Xbox One's now-dead Family Sharing feature may return to the console post-launch, depending on the public appetite for it.
The technology was intended to allow up to 10 designated "family members" to share each other's digital pool of games, although the logistics of how this would actually work were never made totally clear.
The idea was culled from the Xbox One launch feature-set when Microsoft performed its U-turn on digital content sharing, reversed the need for 24-hour online check-ins and ditched limits on second-hand games.
"If it's something that people are really excited about and want, we're going to make sure that we find the right way to bring it back," Xbox One chief product officer Marc Whitten told IGN.
But when asked about a "road map" for the feature's return, Whitten was unsure.
"A 'road map' sort of implies more like 'on date X it's back' than I think exists, but we believe really strongly in how you build a great experience on Xbox One for me as an individual, but also for my family. Family Sharing is a great example of how you do that with content."
The feature was removed from the Xbox One's launch capabilities due to the engineering time that Microsoft's abrupt change of plan would require, Whitten continued.
"We had to make room, just from a pure engineering perspective, to be able to get that [U-turn] work done. So taking Family Sharing out of the launch window was not about 'we're going to take our toys and go home' or something like that. It was just sort of the logistics of 'how do we get this very, very clear request that people really want, that choice, and how do we make sure we can do an excellent job of that, get to launch, and then be able to build a bunch of great features?'"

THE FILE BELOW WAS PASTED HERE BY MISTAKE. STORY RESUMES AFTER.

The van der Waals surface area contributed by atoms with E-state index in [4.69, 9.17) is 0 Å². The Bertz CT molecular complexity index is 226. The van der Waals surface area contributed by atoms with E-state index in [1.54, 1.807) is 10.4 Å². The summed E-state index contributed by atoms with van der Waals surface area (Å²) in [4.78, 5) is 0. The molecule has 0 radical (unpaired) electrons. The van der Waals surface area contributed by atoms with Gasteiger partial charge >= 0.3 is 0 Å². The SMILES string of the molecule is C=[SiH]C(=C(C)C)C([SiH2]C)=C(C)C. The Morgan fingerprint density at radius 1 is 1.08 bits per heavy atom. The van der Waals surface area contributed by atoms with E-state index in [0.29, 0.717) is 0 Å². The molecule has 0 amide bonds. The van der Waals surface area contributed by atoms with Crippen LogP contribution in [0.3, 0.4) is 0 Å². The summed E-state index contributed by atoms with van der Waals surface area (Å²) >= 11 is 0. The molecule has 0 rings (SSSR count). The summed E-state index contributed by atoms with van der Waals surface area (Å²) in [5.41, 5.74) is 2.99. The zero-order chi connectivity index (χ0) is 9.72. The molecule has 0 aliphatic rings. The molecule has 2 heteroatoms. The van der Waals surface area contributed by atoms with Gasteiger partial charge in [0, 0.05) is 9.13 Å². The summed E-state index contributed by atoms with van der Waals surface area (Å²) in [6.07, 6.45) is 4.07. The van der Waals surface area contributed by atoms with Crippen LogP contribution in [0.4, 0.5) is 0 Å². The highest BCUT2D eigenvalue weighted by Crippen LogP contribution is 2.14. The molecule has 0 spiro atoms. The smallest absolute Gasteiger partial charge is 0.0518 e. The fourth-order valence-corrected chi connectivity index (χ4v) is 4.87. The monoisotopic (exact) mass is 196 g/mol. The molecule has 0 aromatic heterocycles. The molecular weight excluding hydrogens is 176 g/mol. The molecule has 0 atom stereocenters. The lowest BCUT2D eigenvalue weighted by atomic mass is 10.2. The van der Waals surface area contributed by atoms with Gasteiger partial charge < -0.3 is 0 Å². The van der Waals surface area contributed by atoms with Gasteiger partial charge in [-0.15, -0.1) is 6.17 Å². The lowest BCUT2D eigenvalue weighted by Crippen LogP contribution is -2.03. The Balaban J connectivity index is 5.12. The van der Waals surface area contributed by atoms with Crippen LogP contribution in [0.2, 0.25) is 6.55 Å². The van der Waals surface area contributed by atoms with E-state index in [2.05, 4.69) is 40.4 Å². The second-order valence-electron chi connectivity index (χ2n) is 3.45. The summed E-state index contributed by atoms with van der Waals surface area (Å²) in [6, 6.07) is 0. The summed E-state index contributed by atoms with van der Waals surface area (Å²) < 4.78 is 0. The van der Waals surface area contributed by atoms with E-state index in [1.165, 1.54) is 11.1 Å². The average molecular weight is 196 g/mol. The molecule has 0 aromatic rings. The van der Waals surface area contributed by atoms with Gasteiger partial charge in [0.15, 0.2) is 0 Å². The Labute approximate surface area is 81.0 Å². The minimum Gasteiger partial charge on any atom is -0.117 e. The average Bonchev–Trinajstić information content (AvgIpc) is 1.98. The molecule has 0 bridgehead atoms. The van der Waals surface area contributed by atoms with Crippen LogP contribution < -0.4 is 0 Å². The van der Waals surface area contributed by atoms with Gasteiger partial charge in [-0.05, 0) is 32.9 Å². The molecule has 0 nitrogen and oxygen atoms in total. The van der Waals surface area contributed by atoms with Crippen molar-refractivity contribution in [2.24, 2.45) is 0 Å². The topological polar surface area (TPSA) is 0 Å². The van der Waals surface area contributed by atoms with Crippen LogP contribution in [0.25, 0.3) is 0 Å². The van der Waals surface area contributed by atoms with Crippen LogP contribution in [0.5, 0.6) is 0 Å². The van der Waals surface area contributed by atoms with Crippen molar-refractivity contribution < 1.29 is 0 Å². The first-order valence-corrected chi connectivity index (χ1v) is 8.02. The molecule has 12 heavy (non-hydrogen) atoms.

Ultimately, Whitten believes Microsoft is now on the right track, although it wants to improve its communication with gamers.
"I think it's pretty simple. We've got to just talk more, get people understanding what our system is. The thing that's really gratifying is that people are excited about the types of features that are possible, and it's sort of shame on us that we haven't done as good of a job as we can to make people feel like that's where we're headed."